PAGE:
Early this morning, as on every Maundy Thursday, I went into the kitchen and baked some unleavened bread. It will accompany our meals between now and Easter morning. It is the bread of affliction, the bread of suffering, a reminder of the reality of sin and redemption — something we taste, chew over, absorb into ourselves. Today it has a wonderful freshness and zest about it and will accompany our recalling of the Last Supper with joy and gladness. Tomorrow, when we fast the great fast of Good Friday, it will be stale, crumbly, eaten without relish. By Holy Saturday it will be rock hard, with all the bitterness of loss and death. It is a small way of making the huge events of the paschal Triduum approachable, knitted to the substance of our lives in a direct, uncomplicated way.
This morning, however, as I kneaded the dough, I was thinking about the interaction of Jesus and Judas at the Last Supper. Jesus washed the feet of his friend, as he washed the feet of the other disciples. We are so used to seeing the villainy of Judas that we forget or do not register the fact that Jesus loved him and washed his feet gladly, even though, according to John, he had a premonition that it was Judas who would betray him. There is, however, a dramatic pause. It is not until Jesus shares bread with him that the die is cast.
Scholars have long argued whether Judas received what we know as the Eucharist, with most deciding that he didn’t. A lot depends on the kind of festal meal we think Jesus was celebrating with his disciples (John, for example, does not call it a passover meal) and the sequence of rituals within that meal. As I pulled and thumped the dough I asked myself whether the problem is not whether Judas actually shared in the Eucharist but our unwillingness to accept that Jesus could be so vulnerable, so open to abuse, as to offer his very self to his betrayer. Put like that, I think we know the answer. He offers himself to us and to all, sinful though we are, every time the Mass is offered. It is how we live with the tension of being simultaneously sinful yet forgiven. We like the idea of God’s mercy extending to us, but to others? Not always so much!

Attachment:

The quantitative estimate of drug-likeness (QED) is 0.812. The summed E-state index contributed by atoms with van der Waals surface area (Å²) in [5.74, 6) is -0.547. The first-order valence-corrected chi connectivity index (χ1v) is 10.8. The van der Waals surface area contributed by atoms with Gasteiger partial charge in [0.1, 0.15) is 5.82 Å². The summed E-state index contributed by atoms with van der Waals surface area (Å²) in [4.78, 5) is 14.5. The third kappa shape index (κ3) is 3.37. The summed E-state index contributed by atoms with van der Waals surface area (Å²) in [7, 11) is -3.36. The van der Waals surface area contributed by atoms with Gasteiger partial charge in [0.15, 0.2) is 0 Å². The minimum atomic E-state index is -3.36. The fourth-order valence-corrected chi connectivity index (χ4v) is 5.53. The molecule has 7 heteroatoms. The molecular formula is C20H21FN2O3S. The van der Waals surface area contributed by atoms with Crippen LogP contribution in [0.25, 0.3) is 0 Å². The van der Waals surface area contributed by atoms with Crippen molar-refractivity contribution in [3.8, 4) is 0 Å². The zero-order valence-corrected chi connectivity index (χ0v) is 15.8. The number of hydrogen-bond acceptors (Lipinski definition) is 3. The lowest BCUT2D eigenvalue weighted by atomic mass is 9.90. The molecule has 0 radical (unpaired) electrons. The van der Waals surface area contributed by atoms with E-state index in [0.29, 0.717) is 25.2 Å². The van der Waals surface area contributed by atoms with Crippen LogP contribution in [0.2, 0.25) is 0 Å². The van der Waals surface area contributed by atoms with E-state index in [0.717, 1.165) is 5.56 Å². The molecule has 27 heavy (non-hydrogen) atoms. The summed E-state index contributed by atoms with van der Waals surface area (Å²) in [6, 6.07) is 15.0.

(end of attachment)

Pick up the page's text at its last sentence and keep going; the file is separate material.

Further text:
Tonight, for most of us, there will be no Eucharist, no sharing in the Body and Blood of Christ. We shall experience loss and emptiness as never before. But rather than concentrating on our loss, our own sense of deprivation, perhaps we could move our focus elsewhere, to the Agony in the Garden and the suffering of Jesus as he struggled to come to terms with what lay ahead of him. The idea of Jesus needing help may seem odd to some, but I think it provides a point of contact. Jesus needed his friends. He wanted Peter, James and John to watch with him. He needed Judas, too, as his friend. He wanted him by his side, but Judas had gone outside into the darkness. Pray God we never follow.